If you work in the world of eCommerce, then there’s no way you haven’t been paying attention to the ongoing Walmart vs Amazon feud.
The two mega-retailers have been going at it in full force, each buying up smaller companies left and right to strengthen their respective product lines and infrastructures.
Between Amazon’s purchase of Whole Foods Market and Walmart’s recent purchase of a handful of niche apparel retailers (including menswear company Bonobos), both business behemoths seem to be bulking up for an all-out buying war over the next several years—with no clear winner in sight.
So, if you’re an online seller searching for some scraps of profit to sustain yourself as these mammoth companies feast on the eCommerce landscape, what are you supposed to do?
That’s what we’re covering in this week’s post, and we hope it sheds some light on the Walmart vs Amazon battle to help you push forward in your own eCommerce journey.
Walmart vs Amazon: An overview of the new eCommerce war
The basic premise of the Walmart vs Amazon retail war is that each mega-retailer is currently mimicking the other’s main keys to success. According to The New York Times:
“Each one is trying to become more like the other — Walmart by investing heavily in its technology, Amazon by opening physical bookstores and now buying physical supermarkets.”
Amazon has already started making major price cuts at Whole Foods in order to put its signature customer-focused stamp on its newest acquisition.
On top of that, Amazon has started testing out two grocery locations in Seattle where Prime members can order online and pick up in person via drive-through windows.
Meanwhile, Walmart answered back by opening an automated kiosk at a store in Oklahoma where customers can pick up online orders in person—without interacting with anyone.
Walmart also continues to buy up small-to-medium-sized eCommerce companies in an effort to solidify their online position.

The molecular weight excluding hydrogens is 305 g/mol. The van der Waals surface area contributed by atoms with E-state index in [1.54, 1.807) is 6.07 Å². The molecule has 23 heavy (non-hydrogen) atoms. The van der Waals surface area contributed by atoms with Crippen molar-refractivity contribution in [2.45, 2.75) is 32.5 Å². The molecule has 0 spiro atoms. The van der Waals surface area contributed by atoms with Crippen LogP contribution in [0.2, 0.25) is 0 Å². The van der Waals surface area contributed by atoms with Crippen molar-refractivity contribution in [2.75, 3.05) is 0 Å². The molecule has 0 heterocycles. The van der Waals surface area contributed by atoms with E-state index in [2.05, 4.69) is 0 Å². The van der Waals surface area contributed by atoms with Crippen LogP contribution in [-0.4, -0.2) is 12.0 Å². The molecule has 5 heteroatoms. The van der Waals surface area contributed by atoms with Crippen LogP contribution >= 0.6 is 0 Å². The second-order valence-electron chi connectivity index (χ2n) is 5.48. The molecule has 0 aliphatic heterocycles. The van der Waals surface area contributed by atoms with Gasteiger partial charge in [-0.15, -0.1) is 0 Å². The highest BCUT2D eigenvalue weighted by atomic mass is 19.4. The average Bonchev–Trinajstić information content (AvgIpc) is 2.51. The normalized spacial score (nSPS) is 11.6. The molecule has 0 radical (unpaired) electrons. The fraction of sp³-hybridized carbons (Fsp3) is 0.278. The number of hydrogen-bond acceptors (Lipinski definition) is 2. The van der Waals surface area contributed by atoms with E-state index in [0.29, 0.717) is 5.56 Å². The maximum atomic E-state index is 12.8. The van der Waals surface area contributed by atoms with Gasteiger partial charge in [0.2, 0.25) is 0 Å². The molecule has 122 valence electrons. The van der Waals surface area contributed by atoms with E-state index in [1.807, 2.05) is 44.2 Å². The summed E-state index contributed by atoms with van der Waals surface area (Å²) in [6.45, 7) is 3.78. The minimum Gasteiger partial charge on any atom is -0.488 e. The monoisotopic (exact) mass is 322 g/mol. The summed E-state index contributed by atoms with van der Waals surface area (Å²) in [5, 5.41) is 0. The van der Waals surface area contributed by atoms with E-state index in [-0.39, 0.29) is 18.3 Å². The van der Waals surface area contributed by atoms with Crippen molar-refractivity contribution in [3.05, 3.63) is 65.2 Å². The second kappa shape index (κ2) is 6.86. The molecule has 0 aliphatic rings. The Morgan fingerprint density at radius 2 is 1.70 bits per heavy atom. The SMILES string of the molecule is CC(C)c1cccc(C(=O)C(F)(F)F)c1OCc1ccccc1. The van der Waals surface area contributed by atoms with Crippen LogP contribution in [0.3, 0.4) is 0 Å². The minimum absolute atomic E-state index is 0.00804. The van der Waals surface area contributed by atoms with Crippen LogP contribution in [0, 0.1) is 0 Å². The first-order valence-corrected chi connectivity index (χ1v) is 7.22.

In just over a year, America’s largest brick-and-mortar retailer purchased:
- Jet.com, a competing online marketplace, for a staggering $3 billion
- Bonobos, a men’s clothing company, for $310 million
- ShoeBuy for approximately $70 million
- Moosejaw, an outdoor sporting apparel retailer, for roughly $51 million
- ModCloth, a clothing company geared toward Millennials, for between $50 million and $70 million
To potentially add to the mix, rumor has it that Walmart is also in talks with Birchbox about a potential acquisition.
Expect Walmart to continue adding to its growing portfolio of eCommerce enterprises as the Walmart vs Amazon rivalry heats up.
Walmart vs Amazon: Third-party seller barriers to entry
All of the heat from the Walmart vs Amazon battle has made it even harder for third-party online sellers to stand out on these major marketplaces.
As Amazon and Walmart begin to sell many of the same products as third-party sellers, it will become harder for smaller sellers to find listable products that aren’t routinely beat on price by the marketplace owners themselves.
Amazon is also notorious for copying products that third-party sellers find success with and then private labelling them and listing them for lower prices.
Consider that one of the biggest benefits of owning the world’s largest eCommerce marketplace is that you have sales and pricing data on every third-party seller. That means that Amazon can easily identify profitable products with high sales velocities to begin sourcing and selling themselves.